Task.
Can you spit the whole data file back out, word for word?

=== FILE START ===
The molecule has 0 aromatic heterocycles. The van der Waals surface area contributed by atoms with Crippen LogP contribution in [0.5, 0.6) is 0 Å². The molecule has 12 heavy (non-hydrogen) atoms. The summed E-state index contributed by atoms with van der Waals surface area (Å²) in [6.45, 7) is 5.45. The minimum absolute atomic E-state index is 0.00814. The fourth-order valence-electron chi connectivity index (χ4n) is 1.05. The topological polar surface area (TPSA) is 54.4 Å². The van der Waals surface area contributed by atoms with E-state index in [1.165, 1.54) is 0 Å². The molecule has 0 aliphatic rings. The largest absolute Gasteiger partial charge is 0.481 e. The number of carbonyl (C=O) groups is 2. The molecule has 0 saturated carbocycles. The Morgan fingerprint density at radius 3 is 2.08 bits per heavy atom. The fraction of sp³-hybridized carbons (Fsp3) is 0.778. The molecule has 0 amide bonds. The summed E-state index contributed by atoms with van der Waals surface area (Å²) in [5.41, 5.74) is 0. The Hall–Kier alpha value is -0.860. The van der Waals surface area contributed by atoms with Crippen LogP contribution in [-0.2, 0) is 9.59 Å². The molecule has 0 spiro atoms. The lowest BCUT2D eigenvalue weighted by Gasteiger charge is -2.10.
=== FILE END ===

The molecule has 0 aromatic heterocycles. The van der Waals surface area contributed by atoms with Crippen LogP contribution in [0.5, 0.6) is 0 Å². The molecule has 12 heavy (non-hydrogen) atoms. The summed E-state index contributed by atoms with van der Waals surface area (Å²) in [6.45, 7) is 5.45. The minimum absolute atomic E-state index is 0.00814. The fourth-order valence-electron chi connectivity index (χ4n) is 1.05. The topological polar surface area (TPSA) is 54.4 Å². The van der Waals surface area contributed by atoms with E-state index in [1.165, 1.54) is 0 Å². The molecule has 0 aliphatic rings. The largest absolute Gasteiger partial charge is 0.481 e. The number of carbonyl (C=O) groups is 2. The molecule has 0 saturated carbocycles. The Morgan fingerprint density at radius 3 is 2.08 bits per heavy atom. The fraction of sp³-hybridized carbons (Fsp3) is 0.778. The molecule has 0 amide bonds. The summed E-state index contributed by atoms with van der Waals surface area (Å²) in [5.41, 5.74) is 0. The Hall–Kier alpha value is -0.860. The van der Waals surface area contributed by atoms with Crippen LogP contribution in [-0.2, 0) is 9.59 Å². The molecule has 0 spiro atoms. The lowest BCUT2D eigenvalue weighted by Gasteiger charge is -2.10.